Earlier, going deeper into the canyon and up towards the cliff tops. Jen stands before the steep ascension and looks...which doesn't help any.



On a regular basis, we find ourselves in remote locations in many parts of the world. On each occasion, it never ceases to amaze that a person can be somewhere on the planet where not another soul appears to exist. At times, it can be a little eerie but on most occasions, it gives a person a feeling of upliftment, of being in an almost hallowed position. Nevertheless, we’ll try to convert these thoughts into words which is often more difficult than one anticipates.

Invariably, it can amount to a struggle to find the ideal hike or climb for the day or trek. Locating the trailhead is usually a challenge but fortunately, we are improving in this endeavor although there’s much scope for more competence. Today, we set out for what ended up a real gem of a hike and experience, a winner. En route to the trailhead, as we entered the town of Hildale, we missed the turnoff. We passed the junction by about two hundred yards and at that stage found ourselves in Arizona. See what we mean. The hike is in Utah...(continues at end... if we can find our way back to Utah soon.)



Mostly reflections.




Distinctive, colorful, rich and a good challenge … not actually commenting on Jenni.




Jen catches the contrast of brightness on the walls and color on the water as I go down to the water seeking a better position. When suspected we may see 'magic' on our arrival, we rushed from the trailhead in sandals up a mound to find a good vantage point.




The reflecting walls, typical Utah...contrast with the picture below.




The same walls but as reflections off the pond below.




In order to reach the ledge, one has to do this below... Note the massive mountain top to the right.




Felt quite chuffed with this vertical climb without decent hand-, foot- grips.




and this...pardon me, boasting now complete, although it was quite tough but exciting.




Above the canyon itself and now heading higher.




When a person finds a treasure, one tries to hold onto it, even for fleeting moments.



Lapse in discipline: Contrasting coloring of Nepal and Southern Utah. (Everest at rear, looking down upon us.)




Looking up as the sun hits the spot.




Unique. Climbing in the canyon...yes, the best canyon we can recall plus cliffs to ascend.




Each moment of the day something unique is occurring.




Jen arranging the car 'for sale', relying on the background to attract customers.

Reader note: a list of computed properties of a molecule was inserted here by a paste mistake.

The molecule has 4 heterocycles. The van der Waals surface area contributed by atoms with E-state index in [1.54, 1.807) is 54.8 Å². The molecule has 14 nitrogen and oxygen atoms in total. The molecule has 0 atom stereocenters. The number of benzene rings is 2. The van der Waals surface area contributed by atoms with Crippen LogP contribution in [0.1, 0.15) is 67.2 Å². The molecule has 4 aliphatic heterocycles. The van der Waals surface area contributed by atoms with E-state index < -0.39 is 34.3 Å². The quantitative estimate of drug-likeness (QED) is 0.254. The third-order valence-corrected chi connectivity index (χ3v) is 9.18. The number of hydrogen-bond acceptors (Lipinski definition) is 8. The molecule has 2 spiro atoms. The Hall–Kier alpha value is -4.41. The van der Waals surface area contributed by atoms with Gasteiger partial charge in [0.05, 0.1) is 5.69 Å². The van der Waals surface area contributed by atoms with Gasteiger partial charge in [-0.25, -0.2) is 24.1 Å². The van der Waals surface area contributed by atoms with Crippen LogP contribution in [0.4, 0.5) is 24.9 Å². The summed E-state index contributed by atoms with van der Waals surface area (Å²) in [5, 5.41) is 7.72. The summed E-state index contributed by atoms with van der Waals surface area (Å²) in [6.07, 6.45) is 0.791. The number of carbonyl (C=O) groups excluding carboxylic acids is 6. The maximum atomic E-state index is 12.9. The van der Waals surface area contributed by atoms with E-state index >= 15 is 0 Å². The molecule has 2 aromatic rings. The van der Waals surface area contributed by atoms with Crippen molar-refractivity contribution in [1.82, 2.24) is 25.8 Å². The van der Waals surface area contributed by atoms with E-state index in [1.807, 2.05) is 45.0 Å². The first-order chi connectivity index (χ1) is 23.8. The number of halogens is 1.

Once arrived
at the trailhead or carpark, it’s also possible the trail does not lead directly off from that position. When we settle these anomalies, within minutes it’s as if we are leaving the world we came from and entering another dimension—obviously, remaining Earth-bound but piercing a barrier and entering a place, usually little disturbed by mankind but for trails, where life is different, is natural. Looking around, one sees aspects of nature similar to so many other places. Of course, there will be trees, plants, flowers, grasses, lakes, rivers, mountains, streams, snow, differing textures and colors of soil, birds and animals and much more. However, what creates, we think, this aura is the manner in which it's integrated to form a place of serenity, calm, peace and almost contradictory, challenges, sometimes hostile, rough terrain, an opportunity for adventure and always, varying forms of weather. What we find staggering is the transformation that occurs, often but not always, of a spiritual feeling. Because we can't define the concept, we leave it for each person to try to relate to the idea based upon own experiences.

Most times,
today would rate one of those occasions weighted toward the top of the scale in which one is overcome by the beauty, the tranquility, isolation, and overpowering sandstone mountains in hues of red, orange, gold and yellows. Because of the creek flowing between the canyon walls, the vegetation close to the water is rich in greens and healthy looking to the eye. Contrasting these colors against each other and then enhancing them in the early hours of the day, the power of the sun causes: colors to change, to burn brightly, to form shadows thus darkening too and, in the case of the pond at the beginning of the canyon, to reflect the sandstone tops off its surface. The gentle flow of water provided a calming effect to both our senses of sound and sight. Nature's humor also created slippery surfaces for our nervous feet, particularly close to edges.

When looking down the canyon, one’s eyes confront the towering walls of each side, narrowing as one enters the canyon and continues advancing. The birds chirp and remind us of an appreciation of life for it’s usually they who express their enthusiasm for the dawning of another day with such vibrancy. As we rise, and we do much of that as we head towards the top of the cliffs, the colors continue to change because of varying angles created by our movement. Of course, as much as we wish to observe the activity about us as well as the passive beauty of the towering walls, trees and plants, it behooves the walker to keep a close watch on the rising trail as it meanders in the canyon, climbing up and over boulders, rocks, tree trunks and every now-and-again, slick rock which at times, provides some tricky challenges.